Saturday, January 31, 2009

The Actual

If I believe everything written about Saul Bellow’s The Actual, then at 36, I’m far too young to have taken on this book. Fortunately however, at 36 I’m fairly certain that I’ve already survived two or three midlife crises. Regretting, second guessing and inventorying what’s left of the future are an old man’s occupation, yet I feel somewhat adept at these things, as though I’ve accrued into them via dog years. I was ready for The Actual, and I am grateful for it.

In The Actual, Harry Trellman, an accomplished businessman and world traveler, has returned to his hometown Chicago. Early in this novella, he explains that he has returned for some unfinished emotional business: "A man's road back to himself is a return from his spiritual exile, for that is what a personal history amounts to - exile."

That unfinished business is Amy Wustrin, the girl he loved four decades earlier. As the years unfolded, Harry never married and all the while Amy was encapsulated in an alternative universe of his longing. Within this separate reality, she would grow older as he did, and thus she was always with him although he was most often on the other side of the globe. Harry explains that distance " really a formality. The mind takes no real notice of it."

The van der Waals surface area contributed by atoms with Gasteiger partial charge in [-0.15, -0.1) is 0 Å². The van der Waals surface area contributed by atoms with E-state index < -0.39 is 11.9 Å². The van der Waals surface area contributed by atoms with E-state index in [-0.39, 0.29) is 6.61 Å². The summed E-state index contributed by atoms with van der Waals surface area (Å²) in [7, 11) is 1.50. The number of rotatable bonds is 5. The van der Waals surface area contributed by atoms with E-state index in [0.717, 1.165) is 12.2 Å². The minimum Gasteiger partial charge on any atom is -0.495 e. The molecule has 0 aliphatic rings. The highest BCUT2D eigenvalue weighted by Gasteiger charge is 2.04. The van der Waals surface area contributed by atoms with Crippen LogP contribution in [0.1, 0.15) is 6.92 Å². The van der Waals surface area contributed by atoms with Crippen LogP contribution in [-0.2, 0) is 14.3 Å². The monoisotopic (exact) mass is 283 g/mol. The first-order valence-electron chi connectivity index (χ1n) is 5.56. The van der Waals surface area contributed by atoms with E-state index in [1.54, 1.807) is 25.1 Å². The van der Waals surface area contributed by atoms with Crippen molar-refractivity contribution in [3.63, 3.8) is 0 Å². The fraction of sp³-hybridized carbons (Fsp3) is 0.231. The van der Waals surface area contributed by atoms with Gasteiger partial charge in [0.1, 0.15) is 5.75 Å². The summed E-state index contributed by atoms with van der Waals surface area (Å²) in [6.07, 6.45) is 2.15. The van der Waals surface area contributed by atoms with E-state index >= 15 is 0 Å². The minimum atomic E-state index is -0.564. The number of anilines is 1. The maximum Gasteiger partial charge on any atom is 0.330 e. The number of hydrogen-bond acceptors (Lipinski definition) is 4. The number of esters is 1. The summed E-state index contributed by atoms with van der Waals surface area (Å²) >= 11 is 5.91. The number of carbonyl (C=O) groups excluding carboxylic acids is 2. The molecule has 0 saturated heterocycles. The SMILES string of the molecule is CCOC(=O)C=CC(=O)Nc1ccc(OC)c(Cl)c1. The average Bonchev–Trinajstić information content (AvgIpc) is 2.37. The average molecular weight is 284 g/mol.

But in The Actual, he is reunited with her. We learn that Amy is a widow surviving a letch of a husband (and a former friend of Harry's) who divorced her some years before his death. Meanwhile, Harry has befriended a zillionaire who has also engaged Amy for her interior decorating services.

A tripartite business arrangement unfolds and the zillionaire channels Harry towards Amy at a point where she is in need of Harry's advice. Harry must take stock of whatever years he and Amy have left and finally do something. Will Harry break from the analytical and move towards the emotional, to a place where he can communicate his love to Amy? Will he finally free her from the confines of his imaged Alternative Amy and become for him the Actual Amy?

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